Contribution of leaves to the yield of sunflowers - Pine Ridge 2015-16
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To quantify the contribution of sunflower leaves to yield and oil quality through the application of twelve leaf defoliation treatments.
Sunflowers are generally considered a minor crop in the NSW northern grains region.
However, they play an important role in providing a broadleaf summer crop rotation option.
An individual sunflower plant produces on average between 2000–6,000 cm2 of leaf area, which drives yield and oil content.
Identifying which leaves contribute most towards yield and oil content helps growers make
decisions about disease, pest and general crop management in sunflower crops. Whether it is
because the crop is infected with a disease such as powdery mildew or has insect damage e.g.
loopers, the end result is a need for growers and advisors to know where and when to spend
money in crop protection to achieve the best economic return on investment of maintaining
green leaf area.
This experiment was one of three sunflower leaf-loss sites conducted in the 2015–16 season, with the other sites being located at Gurley and Willow Tree.
Sunflower grain yield averaged 1.07 t/ha at this site with the highest yields obtained from the control and the treatments where only the bottom one third (1/3) of leaves were removed.
The total leaf removal treatments had the largest effect on yield, at worst yielding only 0.16 t/ha.
Removing all leaves at budding or at the start of the flowering growth stages had the largest effect on plant structures.
Total leaf removal at the end of flowering had the largest effect on 1000 grain weight and test weight.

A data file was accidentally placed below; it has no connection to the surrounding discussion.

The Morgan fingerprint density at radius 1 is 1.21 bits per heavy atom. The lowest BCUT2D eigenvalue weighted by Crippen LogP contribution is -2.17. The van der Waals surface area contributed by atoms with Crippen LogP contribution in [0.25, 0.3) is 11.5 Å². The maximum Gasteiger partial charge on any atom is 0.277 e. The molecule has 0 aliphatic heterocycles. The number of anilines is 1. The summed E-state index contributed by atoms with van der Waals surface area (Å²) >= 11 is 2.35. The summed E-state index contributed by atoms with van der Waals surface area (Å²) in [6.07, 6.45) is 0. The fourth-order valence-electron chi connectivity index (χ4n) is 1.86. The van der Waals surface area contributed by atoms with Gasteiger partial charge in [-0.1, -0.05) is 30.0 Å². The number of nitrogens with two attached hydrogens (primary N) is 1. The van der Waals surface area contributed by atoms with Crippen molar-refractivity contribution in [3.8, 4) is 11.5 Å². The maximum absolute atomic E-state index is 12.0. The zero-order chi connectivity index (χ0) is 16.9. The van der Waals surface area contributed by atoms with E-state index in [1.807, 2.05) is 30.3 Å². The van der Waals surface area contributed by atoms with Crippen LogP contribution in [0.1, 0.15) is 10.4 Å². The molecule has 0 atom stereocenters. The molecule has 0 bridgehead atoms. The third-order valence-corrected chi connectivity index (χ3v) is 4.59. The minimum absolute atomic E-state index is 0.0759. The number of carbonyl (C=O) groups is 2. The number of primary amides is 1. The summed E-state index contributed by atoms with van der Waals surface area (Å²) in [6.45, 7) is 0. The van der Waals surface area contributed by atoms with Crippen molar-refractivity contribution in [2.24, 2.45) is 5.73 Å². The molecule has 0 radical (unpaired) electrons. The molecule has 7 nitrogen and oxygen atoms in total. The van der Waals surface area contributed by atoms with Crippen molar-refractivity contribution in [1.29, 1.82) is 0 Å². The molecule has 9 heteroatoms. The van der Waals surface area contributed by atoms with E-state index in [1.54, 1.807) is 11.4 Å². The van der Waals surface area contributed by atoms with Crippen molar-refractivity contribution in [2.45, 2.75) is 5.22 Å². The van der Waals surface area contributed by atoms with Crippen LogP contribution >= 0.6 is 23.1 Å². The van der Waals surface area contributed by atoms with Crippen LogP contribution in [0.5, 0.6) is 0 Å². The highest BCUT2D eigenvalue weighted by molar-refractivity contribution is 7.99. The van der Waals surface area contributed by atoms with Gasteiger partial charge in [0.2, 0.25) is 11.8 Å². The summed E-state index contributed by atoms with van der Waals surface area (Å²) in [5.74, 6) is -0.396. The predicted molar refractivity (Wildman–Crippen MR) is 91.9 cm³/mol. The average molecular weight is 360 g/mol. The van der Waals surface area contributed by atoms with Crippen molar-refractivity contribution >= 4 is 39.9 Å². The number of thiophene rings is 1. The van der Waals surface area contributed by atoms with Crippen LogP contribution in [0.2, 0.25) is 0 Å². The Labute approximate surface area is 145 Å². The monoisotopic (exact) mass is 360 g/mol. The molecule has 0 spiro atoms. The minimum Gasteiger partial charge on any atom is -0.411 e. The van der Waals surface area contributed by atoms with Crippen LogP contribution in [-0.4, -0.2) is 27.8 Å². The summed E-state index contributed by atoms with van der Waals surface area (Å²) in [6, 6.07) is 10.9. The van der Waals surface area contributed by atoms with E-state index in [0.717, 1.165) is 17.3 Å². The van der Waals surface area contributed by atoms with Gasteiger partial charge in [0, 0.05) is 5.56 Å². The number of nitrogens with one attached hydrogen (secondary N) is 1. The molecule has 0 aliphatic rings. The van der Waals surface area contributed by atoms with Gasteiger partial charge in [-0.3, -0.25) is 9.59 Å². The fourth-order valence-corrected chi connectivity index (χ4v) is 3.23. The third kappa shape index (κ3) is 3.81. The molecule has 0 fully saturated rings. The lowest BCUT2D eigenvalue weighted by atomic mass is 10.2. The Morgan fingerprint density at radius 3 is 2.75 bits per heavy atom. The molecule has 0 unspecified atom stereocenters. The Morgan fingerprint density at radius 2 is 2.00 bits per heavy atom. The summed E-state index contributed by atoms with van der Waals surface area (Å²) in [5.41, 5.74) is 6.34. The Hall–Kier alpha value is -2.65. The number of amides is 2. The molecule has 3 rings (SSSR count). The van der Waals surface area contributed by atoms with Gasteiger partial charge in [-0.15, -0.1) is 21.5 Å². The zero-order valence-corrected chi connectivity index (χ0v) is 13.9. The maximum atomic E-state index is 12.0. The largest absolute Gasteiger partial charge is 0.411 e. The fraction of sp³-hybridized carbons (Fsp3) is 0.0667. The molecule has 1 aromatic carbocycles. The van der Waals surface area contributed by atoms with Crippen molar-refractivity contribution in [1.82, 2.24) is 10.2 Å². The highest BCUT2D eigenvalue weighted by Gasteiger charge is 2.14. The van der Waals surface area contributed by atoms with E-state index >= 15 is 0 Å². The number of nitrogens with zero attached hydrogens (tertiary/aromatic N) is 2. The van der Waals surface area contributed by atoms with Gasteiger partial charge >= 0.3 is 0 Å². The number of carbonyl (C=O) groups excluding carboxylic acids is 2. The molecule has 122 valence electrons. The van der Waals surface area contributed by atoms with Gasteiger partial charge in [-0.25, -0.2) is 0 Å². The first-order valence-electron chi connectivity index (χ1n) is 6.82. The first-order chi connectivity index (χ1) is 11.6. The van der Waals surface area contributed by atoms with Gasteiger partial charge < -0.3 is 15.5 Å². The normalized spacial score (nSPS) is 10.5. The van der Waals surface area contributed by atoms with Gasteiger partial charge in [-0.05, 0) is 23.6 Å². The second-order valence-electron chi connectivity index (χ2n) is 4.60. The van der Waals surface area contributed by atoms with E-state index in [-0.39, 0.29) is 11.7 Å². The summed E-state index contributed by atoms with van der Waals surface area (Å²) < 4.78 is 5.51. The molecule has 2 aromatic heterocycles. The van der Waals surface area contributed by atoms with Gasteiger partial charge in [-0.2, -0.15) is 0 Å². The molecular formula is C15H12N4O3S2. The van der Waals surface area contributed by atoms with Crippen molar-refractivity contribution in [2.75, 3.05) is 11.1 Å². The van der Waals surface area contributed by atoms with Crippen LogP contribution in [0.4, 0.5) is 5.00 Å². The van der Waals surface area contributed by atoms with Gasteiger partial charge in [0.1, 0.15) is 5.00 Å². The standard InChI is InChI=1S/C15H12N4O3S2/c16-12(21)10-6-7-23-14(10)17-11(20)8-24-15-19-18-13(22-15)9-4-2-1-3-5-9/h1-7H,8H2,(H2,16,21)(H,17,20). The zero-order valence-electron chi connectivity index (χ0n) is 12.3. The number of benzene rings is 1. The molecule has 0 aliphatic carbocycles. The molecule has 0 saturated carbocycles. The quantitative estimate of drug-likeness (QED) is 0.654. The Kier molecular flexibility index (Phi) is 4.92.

Lead research organisation
Department of Primary Industries NSW
Host research organisation
Trial funding source
Trial funding source
DPI NSW DAN00197
Tactical agronomy for selected crops in the northern region (safflower, linseed, sunflower)
This experiment was part of the project Tactical agronomy for selected crops in the northern region (safflower, linseed, sunflower) (DAN00197), with joint investment by NSW DPI and GRDC. Thanks to Nuseed and Neil Weier for the supply of experiment seed. Technical assistance provided by Delphi Ramsden (NSW DPI), Angus Hombsch, Alice Bowler and Bronwyn Brennan (formerly NSW DPI) is gratefully acknowledged. Thanks also to Neroli Graham, NSW DPI for assisting with data analysis. Thanks to Peter Winton, ‘Windy Station’, Pine Ridge for hosting the experiment.
Trial results Impact of defoliation treatments on plant structures
Head arc length (cm)
Plant height (cm)
Head diameter (cm)
Control - no leaves removed (0/3)
Budding - remove all leaves (3/3)
Budding - remove top 10 leaves (1/3)
Budding - remove top 20 leaves (2/3)
Budding - remove bottom 10 leaves (1/3)
Start of flowering - remove top 10 leaves (1/3)
Start of flowering - remove top 20 leaves (2/3)
Start of flowering - remove all leaves (3/3)
Start of flowering - remove bottom 10 leaves (1/3)
Flowering complete - remove top 10 leaves (1/3)
Flowering complete - remove top 20 leaves (2/3)
Flowering complete - remove all leaves (3/3)
Head arc length cm
Head diameter cm
Plant height cm
Site 3, Pine Ridge NSW 2015
Observed climate information
Rainfall avg ann (mm)
Rainfall trial gsr (mm)
Derived climate information
Site 3, Pine Ridge NSW
NOTE: Exact trial site locality unknown - Climate data may not be accurate
SILO weather estimates sourced from https://www.longpaddock.qld.gov.au/silo/
Jeffrey, S.J., Carter, J.O., Moodie, K.B. and Beswick, A.R. (2001). Using spatial interpolation to construct a comprehensive archive of Australian climate data , Environmental Modelling and Software, Vol 16/4, pp 309-330. DOI: 10.1016/S1364-8152(01)00008-1.
Loretta Serafin, Mark Hellyer and Peter Perfrement (NSW DPI)
Searching GRDC final reports...
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